Dynamic changes of HBV quasispecies and deletion patterns in a chronic hepatitis B patient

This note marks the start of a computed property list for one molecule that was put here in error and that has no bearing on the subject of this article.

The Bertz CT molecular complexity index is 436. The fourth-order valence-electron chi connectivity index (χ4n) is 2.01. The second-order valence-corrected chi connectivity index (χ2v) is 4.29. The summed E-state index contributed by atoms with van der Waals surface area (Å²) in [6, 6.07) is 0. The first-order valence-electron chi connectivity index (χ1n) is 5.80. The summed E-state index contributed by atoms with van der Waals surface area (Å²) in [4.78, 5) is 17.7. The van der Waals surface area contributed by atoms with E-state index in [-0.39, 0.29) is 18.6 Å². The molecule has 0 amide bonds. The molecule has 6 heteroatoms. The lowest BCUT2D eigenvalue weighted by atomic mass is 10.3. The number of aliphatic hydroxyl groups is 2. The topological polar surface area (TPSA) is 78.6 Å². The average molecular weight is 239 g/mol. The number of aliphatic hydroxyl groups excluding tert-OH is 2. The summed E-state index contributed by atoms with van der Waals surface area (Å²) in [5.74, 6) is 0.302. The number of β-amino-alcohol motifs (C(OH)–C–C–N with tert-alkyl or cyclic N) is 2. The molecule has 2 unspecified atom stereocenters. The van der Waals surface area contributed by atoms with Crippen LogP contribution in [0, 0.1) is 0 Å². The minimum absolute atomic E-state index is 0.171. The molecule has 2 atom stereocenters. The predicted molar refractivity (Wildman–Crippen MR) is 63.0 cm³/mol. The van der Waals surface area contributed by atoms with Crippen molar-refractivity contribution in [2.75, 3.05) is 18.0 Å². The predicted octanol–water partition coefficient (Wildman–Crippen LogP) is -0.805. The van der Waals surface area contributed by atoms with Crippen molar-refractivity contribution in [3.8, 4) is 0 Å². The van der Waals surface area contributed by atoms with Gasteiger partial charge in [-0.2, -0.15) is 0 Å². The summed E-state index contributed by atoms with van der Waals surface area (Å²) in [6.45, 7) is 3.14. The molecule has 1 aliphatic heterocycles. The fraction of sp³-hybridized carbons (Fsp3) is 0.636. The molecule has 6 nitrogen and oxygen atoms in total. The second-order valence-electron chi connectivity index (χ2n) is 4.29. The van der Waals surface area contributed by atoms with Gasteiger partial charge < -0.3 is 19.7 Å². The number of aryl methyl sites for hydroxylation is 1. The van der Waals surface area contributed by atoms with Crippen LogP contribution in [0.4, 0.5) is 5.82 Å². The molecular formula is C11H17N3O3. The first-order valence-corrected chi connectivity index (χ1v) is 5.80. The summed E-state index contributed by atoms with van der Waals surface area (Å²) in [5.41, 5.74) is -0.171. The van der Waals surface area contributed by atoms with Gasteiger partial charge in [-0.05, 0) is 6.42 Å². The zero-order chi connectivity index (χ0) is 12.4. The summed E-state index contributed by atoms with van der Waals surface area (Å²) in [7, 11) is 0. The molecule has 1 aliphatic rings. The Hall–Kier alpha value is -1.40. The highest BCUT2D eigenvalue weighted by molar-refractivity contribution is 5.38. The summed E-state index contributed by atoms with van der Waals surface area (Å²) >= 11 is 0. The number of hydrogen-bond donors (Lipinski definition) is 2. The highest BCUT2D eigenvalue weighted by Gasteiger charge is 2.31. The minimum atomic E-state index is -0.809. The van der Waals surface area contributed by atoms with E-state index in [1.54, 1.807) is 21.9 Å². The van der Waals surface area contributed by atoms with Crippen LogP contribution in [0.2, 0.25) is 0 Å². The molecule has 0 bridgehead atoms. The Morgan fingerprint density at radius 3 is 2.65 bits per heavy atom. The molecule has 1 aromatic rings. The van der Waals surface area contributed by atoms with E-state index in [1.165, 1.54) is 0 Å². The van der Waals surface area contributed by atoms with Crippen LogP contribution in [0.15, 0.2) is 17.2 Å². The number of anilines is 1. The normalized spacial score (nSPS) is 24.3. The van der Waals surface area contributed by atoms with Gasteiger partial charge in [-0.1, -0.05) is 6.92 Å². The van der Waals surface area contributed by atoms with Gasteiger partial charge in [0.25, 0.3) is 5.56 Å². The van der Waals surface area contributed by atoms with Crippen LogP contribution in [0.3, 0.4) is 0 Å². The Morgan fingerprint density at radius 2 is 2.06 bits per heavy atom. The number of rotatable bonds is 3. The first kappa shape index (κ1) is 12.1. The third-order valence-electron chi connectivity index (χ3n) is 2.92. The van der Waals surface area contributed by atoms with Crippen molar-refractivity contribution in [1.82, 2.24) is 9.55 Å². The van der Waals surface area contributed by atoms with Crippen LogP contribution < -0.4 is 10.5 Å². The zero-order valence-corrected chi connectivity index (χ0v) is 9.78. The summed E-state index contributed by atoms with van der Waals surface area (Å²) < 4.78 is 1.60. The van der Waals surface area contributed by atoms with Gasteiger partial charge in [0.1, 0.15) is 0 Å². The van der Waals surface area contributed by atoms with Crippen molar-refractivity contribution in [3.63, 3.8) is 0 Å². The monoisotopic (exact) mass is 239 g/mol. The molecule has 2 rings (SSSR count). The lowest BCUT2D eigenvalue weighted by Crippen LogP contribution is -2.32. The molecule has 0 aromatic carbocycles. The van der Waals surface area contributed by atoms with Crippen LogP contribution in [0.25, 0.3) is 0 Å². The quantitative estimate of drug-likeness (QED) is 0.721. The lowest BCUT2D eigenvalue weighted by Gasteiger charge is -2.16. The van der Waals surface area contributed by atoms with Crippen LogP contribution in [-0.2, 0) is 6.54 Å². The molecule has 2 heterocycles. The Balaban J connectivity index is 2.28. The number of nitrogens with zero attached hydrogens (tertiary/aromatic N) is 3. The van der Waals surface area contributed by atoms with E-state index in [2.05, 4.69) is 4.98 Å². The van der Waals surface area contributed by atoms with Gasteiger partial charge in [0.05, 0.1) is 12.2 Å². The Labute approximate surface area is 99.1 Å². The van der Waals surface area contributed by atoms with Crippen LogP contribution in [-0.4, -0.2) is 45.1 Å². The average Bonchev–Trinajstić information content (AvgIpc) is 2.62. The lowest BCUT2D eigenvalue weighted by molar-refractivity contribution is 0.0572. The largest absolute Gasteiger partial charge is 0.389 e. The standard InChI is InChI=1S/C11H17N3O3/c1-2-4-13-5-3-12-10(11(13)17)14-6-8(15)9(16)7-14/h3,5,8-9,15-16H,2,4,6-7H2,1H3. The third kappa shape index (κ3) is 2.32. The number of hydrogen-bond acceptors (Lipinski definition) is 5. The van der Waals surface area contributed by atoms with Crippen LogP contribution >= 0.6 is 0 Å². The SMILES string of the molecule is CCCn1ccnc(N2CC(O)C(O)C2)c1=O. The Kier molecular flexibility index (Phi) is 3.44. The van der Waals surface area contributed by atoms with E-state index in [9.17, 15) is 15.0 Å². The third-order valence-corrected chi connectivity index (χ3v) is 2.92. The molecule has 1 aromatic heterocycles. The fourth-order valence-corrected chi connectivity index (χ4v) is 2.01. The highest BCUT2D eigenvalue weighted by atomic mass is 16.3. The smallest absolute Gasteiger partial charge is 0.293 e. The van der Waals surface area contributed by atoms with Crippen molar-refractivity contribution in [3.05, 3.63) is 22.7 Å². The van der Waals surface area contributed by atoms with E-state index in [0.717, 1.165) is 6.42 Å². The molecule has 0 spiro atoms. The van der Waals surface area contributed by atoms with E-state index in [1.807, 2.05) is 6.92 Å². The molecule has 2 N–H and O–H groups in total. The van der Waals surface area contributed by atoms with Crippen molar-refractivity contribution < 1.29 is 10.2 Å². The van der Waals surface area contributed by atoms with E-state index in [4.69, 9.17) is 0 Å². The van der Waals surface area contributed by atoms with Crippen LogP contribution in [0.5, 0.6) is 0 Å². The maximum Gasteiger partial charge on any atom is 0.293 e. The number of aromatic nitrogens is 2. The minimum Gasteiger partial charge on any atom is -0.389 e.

Hepatitis B virus (HBV) infection is a dynamic process during which molecular variants are selected continuously to adapt to changes. In addition to drug resistant mutations, sequential antiviral therapy may also lead to the selection of deleted mutants. To investigate this process, the following samples were collected from a patient who failed lamivudine therapy and then was switched to adefovir dipivoxil. HBV DNA was sequenced at two separate regions; a 1 kb region of reverse transcriptase (RT) and a 1.5 kb region encompassing the C gene and part of the preS gene. Sequence analysis of the RT region showed that the prevailing lamivudine resistant mutations were reduced after switching to adefovir dipivoxil, and ultimately the mutations were undetectable. Quasispecies distribution and deletion patterns in the C and preS regions were also different between the two antiviral therapies. In lamivudine-treated samples, wild-type strains (57.7%) were dominant and deletions in the preS region were observed. However, in the subsequent therapy involving adefovir dipivoxil, a virus population harboring 81 and 96 bp deletions (86%) in the C gene prevailed. Both major deletions encompassed T- and B-cell epitopes. Meanwhile, the frequencies of the preS deletions decreased significantly, except for the 129 bp deletion. Notably, the presence of 81, 96, and 129 bp deletions was always accompanied with some nucleotide substitutions. In conclusion, the prevalence of deletions at the C gene epitopes accompanied with the gradual disappearance of lamivudine resistance mutations may contribute to the survival of HBV under sequential antiviral therapy. J. Med. Virol. 81:1551–1559, 2009. © 2009 Wiley-Liss, Inc.